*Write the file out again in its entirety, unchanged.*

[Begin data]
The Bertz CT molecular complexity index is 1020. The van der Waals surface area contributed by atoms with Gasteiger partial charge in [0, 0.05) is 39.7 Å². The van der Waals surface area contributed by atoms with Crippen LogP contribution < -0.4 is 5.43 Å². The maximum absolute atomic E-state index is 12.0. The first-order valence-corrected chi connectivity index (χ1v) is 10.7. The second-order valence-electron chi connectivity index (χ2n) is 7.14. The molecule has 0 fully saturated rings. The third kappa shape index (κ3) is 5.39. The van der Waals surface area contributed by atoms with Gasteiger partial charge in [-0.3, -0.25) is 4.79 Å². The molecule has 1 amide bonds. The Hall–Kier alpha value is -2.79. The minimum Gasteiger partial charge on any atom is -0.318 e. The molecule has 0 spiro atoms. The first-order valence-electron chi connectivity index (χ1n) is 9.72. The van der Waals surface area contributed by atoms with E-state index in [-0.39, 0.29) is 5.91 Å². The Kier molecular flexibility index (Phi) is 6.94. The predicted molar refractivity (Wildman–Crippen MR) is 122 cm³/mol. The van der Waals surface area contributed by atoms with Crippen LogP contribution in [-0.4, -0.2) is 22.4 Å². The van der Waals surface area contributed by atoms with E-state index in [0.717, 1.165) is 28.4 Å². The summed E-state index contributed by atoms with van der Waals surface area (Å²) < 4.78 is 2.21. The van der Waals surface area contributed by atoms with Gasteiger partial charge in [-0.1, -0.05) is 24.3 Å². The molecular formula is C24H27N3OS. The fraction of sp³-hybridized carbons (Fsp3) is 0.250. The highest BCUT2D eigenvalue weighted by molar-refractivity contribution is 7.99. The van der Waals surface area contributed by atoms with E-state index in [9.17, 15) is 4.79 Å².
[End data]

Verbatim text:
The Bertz CT molecular complexity index is 1020. The van der Waals surface area contributed by atoms with Gasteiger partial charge in [0, 0.05) is 39.7 Å². The van der Waals surface area contributed by atoms with Crippen LogP contribution < -0.4 is 5.43 Å². The maximum absolute atomic E-state index is 12.0. The first-order valence-corrected chi connectivity index (χ1v) is 10.7. The second-order valence-electron chi connectivity index (χ2n) is 7.14. The molecule has 0 fully saturated rings. The third kappa shape index (κ3) is 5.39. The van der Waals surface area contributed by atoms with Gasteiger partial charge in [-0.3, -0.25) is 4.79 Å². The molecule has 1 amide bonds. The Hall–Kier alpha value is -2.79. The minimum Gasteiger partial charge on any atom is -0.318 e. The molecule has 0 spiro atoms. The first-order valence-electron chi connectivity index (χ1n) is 9.72. The van der Waals surface area contributed by atoms with E-state index in [-0.39, 0.29) is 5.91 Å². The Kier molecular flexibility index (Phi) is 6.94. The predicted molar refractivity (Wildman–Crippen MR) is 122 cm³/mol. The van der Waals surface area contributed by atoms with Crippen LogP contribution in [-0.4, -0.2) is 22.4 Å². The van der Waals surface area contributed by atoms with E-state index in [0.717, 1.165) is 28.4 Å². The summed E-state index contributed by atoms with van der Waals surface area (Å²) < 4.78 is 2.21. The van der Waals surface area contributed by atoms with Gasteiger partial charge in [-0.1, -0.05) is 24.3 Å². The molecular formula is C24H27N3OS. The fraction of sp³-hybridized carbons (Fsp3) is 0.250. The highest BCUT2D eigenvalue weighted by molar-refractivity contribution is 7.99. The van der Waals surface area contributed by atoms with E-state index in [9.17, 15) is 4.79 Å².